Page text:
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There will be no 'cessation of hostilities' in Syria

The terms 'cessation of hostilities' or 'ceasefire' do not mean anything without monitoring and verification – and that is lacking in Syria

Since last week's talks in Munich on Syria, a new buzzword - "cessation of hostilities" - is in circulation instead of the usual "ceasefire," in an attempt to lower expectations. We are told the difference is that a ceasefire requires monitoring and verification, even though previous ceasefire deals in Syria lacked monitoring and verification, and were still called ceasefires.

Let us not be fooled into thinking there is any tangible difference between the two terms - this new lexicon is mere sophistry by the participants in Munich. Neither term means anything without monitoring and verification, because any party can break the agreement without evidence that it did so, while blaming its opponents in the process. As such, previous ceasefires collapsed almost immediately.

This one could do so before it even starts later this week. As with last year's Vienna talks, the deal in Munich was struck without the participation of any Syrian parties. The assumption may be that their foreign backers have the capability and the will to reign them in.

However, given the increasing complexity and fractiousness of the conflict, the number of participants, the deepening involvement of foreign powers, and competing agendas - even among those who are ostensibly on the same side - this may be wishful thinking on both counts.

Furthermore, the number of parties exempt from what is supposed to be a "nationwide cessation of hostilities" makes a mockery of the very idea. The US-led coalition is free to continue its operations. Moscow too is free to carry on its bombing campaign - which despite its rhetoric is mainly targeting Syrian rebels and civilians rather than the Islamic State (IS) - and has said it intends to do so.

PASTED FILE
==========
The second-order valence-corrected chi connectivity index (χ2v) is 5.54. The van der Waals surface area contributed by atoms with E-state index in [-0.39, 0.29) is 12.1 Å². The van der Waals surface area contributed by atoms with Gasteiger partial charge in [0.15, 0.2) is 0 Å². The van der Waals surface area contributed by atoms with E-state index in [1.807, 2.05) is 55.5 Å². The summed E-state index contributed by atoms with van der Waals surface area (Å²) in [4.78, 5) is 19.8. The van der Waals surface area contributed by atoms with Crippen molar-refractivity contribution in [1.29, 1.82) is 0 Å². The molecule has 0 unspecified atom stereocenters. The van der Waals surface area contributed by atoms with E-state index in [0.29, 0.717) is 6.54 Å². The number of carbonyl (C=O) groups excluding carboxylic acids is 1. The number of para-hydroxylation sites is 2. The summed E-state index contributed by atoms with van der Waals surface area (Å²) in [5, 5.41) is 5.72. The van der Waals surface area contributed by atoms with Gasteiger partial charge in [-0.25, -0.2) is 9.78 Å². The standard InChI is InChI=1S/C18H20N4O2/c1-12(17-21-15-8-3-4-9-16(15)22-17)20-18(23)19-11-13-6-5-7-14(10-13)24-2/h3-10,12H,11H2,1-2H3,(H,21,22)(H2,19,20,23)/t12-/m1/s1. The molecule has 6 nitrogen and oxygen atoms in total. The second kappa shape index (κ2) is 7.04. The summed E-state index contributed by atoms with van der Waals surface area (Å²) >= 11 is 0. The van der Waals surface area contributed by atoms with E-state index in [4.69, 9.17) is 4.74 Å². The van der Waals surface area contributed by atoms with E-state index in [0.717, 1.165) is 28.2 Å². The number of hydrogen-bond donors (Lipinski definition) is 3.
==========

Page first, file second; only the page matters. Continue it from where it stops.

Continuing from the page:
Opposition groups have said they cannot abide by a deal that does not halt Russian air strikes. This is a reasonable condition, yet according to the Munich agreement, non-compliance could lead to "the exclusion of parties from arrangements for the cessation of hostilities and the protection it affords them". In other words, if opposition groups do not accept a dodgy deal in which they had no say, they may be deemed legitimate targets.

The ceasefire excludes two of the most formidable ground forces: IS, which controls anywhere between a third and half of the country, and al-Qaeda's Syrian wing al-Nusra Front, which operates nationwide. Other UN-designated terrorist groups are also excluded, but despite months of wrangling, there is no agreed-upon list of such groups. This gives carte blanche to parties to continue fighting under their own definitions of terrorism.

In the case of the Syrian regime and its allies, this means any opponents of President Bashar al-Assad, who showed his contempt for the Munich talks by vowing while they were taking place that he would retake the whole country.

Given the regime's trademark belligerence throughout the "peace process," this is a strong indication that Moscow's underwriting of the process is intended to bolster Assad rather than bring about an equitable solution to the conflict.